Part I of this Note analyzes the circuit court conflict on whether Rule 68 should shift a nonprevailing defendant's attorney's fees to the plaintiff and concludes that Rule 68 should not be read broadly to include nonprevailing defendant's attorney's fees. Part II analyzes the meaning of "substantive" right under the Rules Enabling Act and argues that the fight to attorney's fees under [section] 1988 is such a substantive right. This second Part considers whether the Marek interpretation of Rule 68 or the broader interpretation of Rule 68, which shifts the nonprevailing defendant's attorney's fees to the plaintiff, violates the Rules Enabling Act because it abridges, enlarges, or modifies a substantive right. Part II also examines the relevant policy arguments and past efforts to amend Rule 68 to include attorney's fees.
FEDERAL COURTS' INTERPRETATION OF MAREK
The Majority of Circuits Read Marek Narrowly to Prohibit the Prevailing Plaintiff from Recovering Its Attorney's Fees but Not to Require the Plaintiff to Pay the Nonprevailing Defendant's Fees
Since the Supreme Court decided Marek, lower federal courts have consistently held that Rule 68 means the prevailing plaintiff cannot recover its own postoffer attorney's fees if the judgment for the plaintiff is smaller than the Rule 68 offer, even if the plaintiff would have been entitled to postoffer attorney's fees under the applicable state or federal substantive statute in the absence of Rule 68. (29) The courts have explained that the holding in Marek is grounded in the Supreme Court's implicit finding that Rule 68 is procedural for Erie and Rules Enabling Act purposes, (30) and thus should be applied in federal court whether the underlying statute is a state or federal statute. (31) Federal courts also readily apply Rule 68 to shift the defendant's postoffer "costs" to the plaintiff, as the term "costs" is traditionally understood and defined in 28 U.S.C. [section] 1920. (32) The Rule 68 "costs" that have been unproblematic include filing fees, witness fees, and copying costs, but not attorney's fees.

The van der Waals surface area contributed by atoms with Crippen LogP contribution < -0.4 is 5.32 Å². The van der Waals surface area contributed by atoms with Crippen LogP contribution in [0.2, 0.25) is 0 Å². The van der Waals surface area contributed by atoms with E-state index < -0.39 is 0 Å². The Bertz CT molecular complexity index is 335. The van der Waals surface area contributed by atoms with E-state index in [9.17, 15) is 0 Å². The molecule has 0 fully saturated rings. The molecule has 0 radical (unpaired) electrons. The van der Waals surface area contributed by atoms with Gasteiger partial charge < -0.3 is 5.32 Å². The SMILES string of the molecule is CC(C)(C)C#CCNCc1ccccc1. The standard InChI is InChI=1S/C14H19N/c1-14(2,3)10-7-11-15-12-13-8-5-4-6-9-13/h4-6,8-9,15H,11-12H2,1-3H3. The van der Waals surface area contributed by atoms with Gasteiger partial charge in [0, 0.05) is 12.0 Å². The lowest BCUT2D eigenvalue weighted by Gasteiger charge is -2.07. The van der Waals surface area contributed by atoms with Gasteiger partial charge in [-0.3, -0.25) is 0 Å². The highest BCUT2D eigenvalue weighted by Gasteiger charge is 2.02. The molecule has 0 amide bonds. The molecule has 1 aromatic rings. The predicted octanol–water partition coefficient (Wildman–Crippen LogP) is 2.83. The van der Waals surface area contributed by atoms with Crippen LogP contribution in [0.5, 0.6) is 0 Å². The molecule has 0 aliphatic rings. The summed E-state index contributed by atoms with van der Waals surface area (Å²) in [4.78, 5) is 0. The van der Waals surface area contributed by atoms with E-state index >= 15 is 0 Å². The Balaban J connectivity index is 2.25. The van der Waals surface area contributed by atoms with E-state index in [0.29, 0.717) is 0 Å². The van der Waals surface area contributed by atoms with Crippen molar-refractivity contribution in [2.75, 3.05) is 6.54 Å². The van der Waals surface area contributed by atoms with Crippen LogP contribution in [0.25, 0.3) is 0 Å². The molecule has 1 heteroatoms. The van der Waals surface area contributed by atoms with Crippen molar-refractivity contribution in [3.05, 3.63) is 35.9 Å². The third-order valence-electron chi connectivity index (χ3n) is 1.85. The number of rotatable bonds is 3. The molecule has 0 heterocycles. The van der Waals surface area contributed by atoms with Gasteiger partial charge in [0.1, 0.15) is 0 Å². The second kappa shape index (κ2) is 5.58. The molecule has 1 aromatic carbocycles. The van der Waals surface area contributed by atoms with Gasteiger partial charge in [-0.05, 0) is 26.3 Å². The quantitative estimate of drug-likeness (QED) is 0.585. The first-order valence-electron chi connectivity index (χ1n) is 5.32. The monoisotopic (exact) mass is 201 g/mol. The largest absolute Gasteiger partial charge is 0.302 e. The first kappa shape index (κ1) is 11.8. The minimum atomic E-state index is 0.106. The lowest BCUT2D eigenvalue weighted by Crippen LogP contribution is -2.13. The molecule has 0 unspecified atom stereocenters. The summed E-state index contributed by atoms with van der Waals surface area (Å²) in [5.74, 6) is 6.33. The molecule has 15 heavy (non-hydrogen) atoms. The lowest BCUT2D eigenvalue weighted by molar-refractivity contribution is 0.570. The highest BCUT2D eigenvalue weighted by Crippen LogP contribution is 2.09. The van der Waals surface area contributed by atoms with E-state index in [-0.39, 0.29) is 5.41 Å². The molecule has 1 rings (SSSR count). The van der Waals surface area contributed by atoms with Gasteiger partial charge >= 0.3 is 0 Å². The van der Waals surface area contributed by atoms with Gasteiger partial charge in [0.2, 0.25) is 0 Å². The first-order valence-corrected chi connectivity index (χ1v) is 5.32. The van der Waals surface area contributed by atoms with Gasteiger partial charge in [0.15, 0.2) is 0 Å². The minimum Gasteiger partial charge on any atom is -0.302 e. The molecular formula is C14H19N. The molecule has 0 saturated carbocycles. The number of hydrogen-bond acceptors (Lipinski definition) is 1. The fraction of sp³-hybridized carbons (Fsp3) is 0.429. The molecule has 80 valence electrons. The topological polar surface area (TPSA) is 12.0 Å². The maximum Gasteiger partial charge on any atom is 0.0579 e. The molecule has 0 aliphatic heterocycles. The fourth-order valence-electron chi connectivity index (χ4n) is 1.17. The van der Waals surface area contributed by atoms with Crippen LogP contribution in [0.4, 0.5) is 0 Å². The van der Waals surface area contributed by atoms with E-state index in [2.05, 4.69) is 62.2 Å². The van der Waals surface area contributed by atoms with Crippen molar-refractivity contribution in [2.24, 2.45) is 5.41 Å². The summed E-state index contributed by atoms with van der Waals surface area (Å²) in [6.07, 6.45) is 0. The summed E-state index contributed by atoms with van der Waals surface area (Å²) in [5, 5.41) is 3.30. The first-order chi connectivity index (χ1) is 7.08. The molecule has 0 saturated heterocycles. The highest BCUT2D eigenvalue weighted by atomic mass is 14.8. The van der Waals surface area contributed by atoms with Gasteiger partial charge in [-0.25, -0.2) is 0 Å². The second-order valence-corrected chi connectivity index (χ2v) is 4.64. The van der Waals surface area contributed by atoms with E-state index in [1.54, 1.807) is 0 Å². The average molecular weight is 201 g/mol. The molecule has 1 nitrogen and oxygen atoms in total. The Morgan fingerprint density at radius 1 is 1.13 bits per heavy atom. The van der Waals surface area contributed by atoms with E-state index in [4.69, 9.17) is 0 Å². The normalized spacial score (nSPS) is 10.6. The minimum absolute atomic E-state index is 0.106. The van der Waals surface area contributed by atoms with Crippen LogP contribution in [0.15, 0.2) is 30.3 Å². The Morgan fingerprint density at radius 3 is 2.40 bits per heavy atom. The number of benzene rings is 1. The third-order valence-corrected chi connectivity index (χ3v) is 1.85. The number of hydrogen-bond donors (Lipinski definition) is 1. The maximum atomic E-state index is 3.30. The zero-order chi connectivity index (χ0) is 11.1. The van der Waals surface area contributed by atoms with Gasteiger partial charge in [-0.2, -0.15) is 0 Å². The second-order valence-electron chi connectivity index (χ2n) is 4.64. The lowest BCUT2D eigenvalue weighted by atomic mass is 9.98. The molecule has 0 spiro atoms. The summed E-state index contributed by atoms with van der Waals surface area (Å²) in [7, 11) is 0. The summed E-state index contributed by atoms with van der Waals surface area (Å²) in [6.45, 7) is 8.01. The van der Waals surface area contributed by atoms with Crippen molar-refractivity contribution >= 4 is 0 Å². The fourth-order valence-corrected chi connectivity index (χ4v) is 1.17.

The circuit courts have struggled to determine the open question of whether Rule 68 "costs" include the defendant's attorney's fees. The First, Seventh, and Ninth Circuits have declined to award a nonprevailing defendant attorney's fees when Rule 68 is triggered if the underlying statute awards attorney's fees as "costs" to the prevailing party. (33) These courts reason that Rule 68 is only triggered when the plaintiff has obtained a judgment against the defendant; this, they say, means that the plaintiff is the "prevailing party." (34) Accordingly, even if the underlying statute operates in both...